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[Ranked Guide] A General Approach to dealing with ELO Hell

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The target of this guide is to approach the root of losses in "ELO Hell" as well as to dispel the existence of "ELO Hell" as an actual excuse for losing. Specifically, we want to look at why we lose and what we can do to minimize the chances of this happening in general.

Personal Opinion There is no ELO Hell, it's all a general consensus state of mind that is completely toxic to the lower ELO bracket. If I could label ELO Hell with just 1 word, it would be Denial, as I feel that is the sole reason ELO Hell even exists, the inability for people to accept that they can be wrong or bad and thus they cannot improve because they don't see any way to personally get better. The only way to get better is by accepting one's faults and mistakes and figuring out ways to fix it, but you can't get to one without the other.

What is ELO Hell?

First of all, ELO Hell has no single definition, which is why I feel it doesn't exist. It's a state of mind and many people have their own opinions of what it is and where it ranges. The only agreement on what ELO Hell actually is specifically is a range of ELO where bad players exist to troll and simply drag down good players.

For the sake of this guide, we will simply not acknowledge ELO Hell at all and focus on the toxic side of what we encounter in the lower ELO brackets, basically below 1500-1600 range.

The first step to getting out of ELO Hell is to stop blaming it or factors you can't control. Focus purely on what you can control and what you can do to contribute to winning.

Solo Ranked Mentality
Personally, I believe that Solo Ranked should only be played by players who qualify every point on this list:
- Can play every role decently and is willing to play any role at that moment.
- Wants to and is focused on winning at that moment.
- Is willing to communicate with the team in one form or another (pings, typing, public voip).

It's not a lot to ask, even silent players can ping and help the team without typing or talking. If you want to derp or play a certain champion, go play normal. You are not guaranteed anything in Ranked with Draft and if you have the mentality of wanting to play a certain champion, most likely you won't play as well due to pure unhappiness of not getting what you want and it's better to deprive everyone else of pleasure of your misery than to cause misery to others due to it.

Of course, I'm sure nobody will listen to me or agree with me here, thus this is where part of the stereotype of Hell comes from. You must basically accept that you will be finding casual derpy players here who don't care about winning when they're losing and don't play well with others because they simply do not want to communicate (or they forget and so starts the antagonization that leads to most of the losses in lower brackets).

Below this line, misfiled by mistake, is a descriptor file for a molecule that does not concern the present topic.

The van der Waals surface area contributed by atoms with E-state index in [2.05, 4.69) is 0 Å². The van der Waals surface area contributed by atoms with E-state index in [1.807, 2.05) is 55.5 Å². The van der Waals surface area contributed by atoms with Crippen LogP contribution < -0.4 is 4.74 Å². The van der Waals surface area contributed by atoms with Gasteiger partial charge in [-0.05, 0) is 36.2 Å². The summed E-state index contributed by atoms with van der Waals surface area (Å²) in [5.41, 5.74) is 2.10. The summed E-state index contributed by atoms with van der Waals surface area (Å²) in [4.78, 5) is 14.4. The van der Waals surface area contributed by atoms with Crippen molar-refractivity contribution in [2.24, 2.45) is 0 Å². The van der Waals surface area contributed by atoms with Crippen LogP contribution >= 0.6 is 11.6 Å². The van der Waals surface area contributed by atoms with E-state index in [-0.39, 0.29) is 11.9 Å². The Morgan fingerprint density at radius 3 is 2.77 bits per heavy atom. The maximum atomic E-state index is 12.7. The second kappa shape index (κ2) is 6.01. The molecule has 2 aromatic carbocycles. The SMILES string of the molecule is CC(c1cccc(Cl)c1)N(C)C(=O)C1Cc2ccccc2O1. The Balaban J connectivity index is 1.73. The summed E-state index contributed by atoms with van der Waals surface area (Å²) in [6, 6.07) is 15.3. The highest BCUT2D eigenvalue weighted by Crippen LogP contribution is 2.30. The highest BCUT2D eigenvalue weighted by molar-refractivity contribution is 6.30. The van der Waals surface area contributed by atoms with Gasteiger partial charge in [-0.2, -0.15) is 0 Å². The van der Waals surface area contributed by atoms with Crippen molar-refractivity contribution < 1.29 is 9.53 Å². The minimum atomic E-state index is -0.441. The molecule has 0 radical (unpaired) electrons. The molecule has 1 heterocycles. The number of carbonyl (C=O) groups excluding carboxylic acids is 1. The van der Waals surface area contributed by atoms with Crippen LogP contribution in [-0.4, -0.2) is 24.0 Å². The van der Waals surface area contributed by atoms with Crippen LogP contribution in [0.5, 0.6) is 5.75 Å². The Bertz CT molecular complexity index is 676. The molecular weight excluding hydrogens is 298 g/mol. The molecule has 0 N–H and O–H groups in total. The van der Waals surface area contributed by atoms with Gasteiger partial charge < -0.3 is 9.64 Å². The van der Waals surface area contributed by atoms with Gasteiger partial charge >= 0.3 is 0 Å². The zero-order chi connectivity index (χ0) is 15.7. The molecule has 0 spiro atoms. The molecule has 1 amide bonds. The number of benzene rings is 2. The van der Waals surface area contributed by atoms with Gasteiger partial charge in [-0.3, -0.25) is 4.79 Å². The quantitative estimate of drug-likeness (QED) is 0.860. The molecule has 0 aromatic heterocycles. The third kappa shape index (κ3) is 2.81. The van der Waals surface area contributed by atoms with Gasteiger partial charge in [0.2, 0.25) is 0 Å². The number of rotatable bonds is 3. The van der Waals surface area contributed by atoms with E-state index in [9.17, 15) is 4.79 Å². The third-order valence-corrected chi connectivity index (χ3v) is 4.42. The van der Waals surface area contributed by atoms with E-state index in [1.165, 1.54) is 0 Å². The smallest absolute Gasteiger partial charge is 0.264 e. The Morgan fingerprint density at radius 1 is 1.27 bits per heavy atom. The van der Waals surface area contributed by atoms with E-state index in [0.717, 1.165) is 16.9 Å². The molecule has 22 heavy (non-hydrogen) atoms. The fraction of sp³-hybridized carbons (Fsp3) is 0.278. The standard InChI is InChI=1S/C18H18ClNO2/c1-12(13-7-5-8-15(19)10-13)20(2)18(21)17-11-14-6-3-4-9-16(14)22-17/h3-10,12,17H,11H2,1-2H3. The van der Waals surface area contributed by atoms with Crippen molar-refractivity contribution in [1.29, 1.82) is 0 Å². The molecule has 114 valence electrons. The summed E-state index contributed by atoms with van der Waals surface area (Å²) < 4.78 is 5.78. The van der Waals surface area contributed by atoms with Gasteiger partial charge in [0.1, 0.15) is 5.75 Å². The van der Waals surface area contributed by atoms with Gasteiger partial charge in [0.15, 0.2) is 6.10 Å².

To succeed in Solo Ranked at lower brackets, you must both play for the team and be selfish for your own life. What this means is, you must ward for yourself regardless of lane and you must pay attention to how vulnerable you are all the time because you can't expect anybody else to do it for you.

So hence the only real rule you should keep close to your heart is that:

The game is not over until your Nexus explodes or your entire team gives up. If you do not give up, you can still win. Doesn't matter if it's 1% or 99%, in this game, there's no such thing as a guaranteed victory or a guaranteed loss. You can be far behind and the enemy team can do 1 stupid thing and you can still win.

example: "DURR, Minions killing Nexus, we all try to jump on fountain to kill the enemy for fun!" -- everyone dies, they kill enough minions to counter-push and win. 'LULZ, gg noobs".

Lots of stupid stuff like this happens and I can bet everything I own that with the amount of players in this game, it happens every day just because we have an extremely immature and inexperienced player base, so the least we can do is eliminate this small thing from Ranked.

If the Meta were a Bible, than beware of Atheists and I/Agnostics
No, this isn't a section on religious beliefs, but you can contrive many comparisons between the relationship of people to both the Meta and the Christian/Catholic Bible. The Meta exists for a reason and it's the most optimal understanding of team composition for most ranges of play.

The best thing to do in terms of the Meta is to take account of it, understand it and use it to your advantage whenever possible. Top teams do this in 2 ways, one is to abuse it to their advantage and the other is to pick at the weaknesses of it with specific team comps engineered at breaking it.

For us humble solo ranked players, going against the Meta can be difficult, but doing so also doesn't mean it's the end of the world. Once champions are locked in, you must make due with what you've got and any fighting or arguments made about the decision become moot so don't waste energy getting upset over it until the game is over. Simply do you best to make it work until your Nexus goes boom.

This is where the first bit of negative attitude often derails the game into a loss, before the game can even start, people are angry or upset and do badly from the start because they can't see the comp working during team fights which snowballs out of control.

I can already hear the "BUT?!" screaming from my words there, filled with excuses and opinions, but the truth is that lower ELO (especially at lower ELO brackets) your team comp barely matters. You win fights due to positioning and playing to the strengths of your team. Players make loads of mistakes even when they're winning and people often lose due to emotional debuffs from other players or themselves and poor awareness of unfamiliar situations.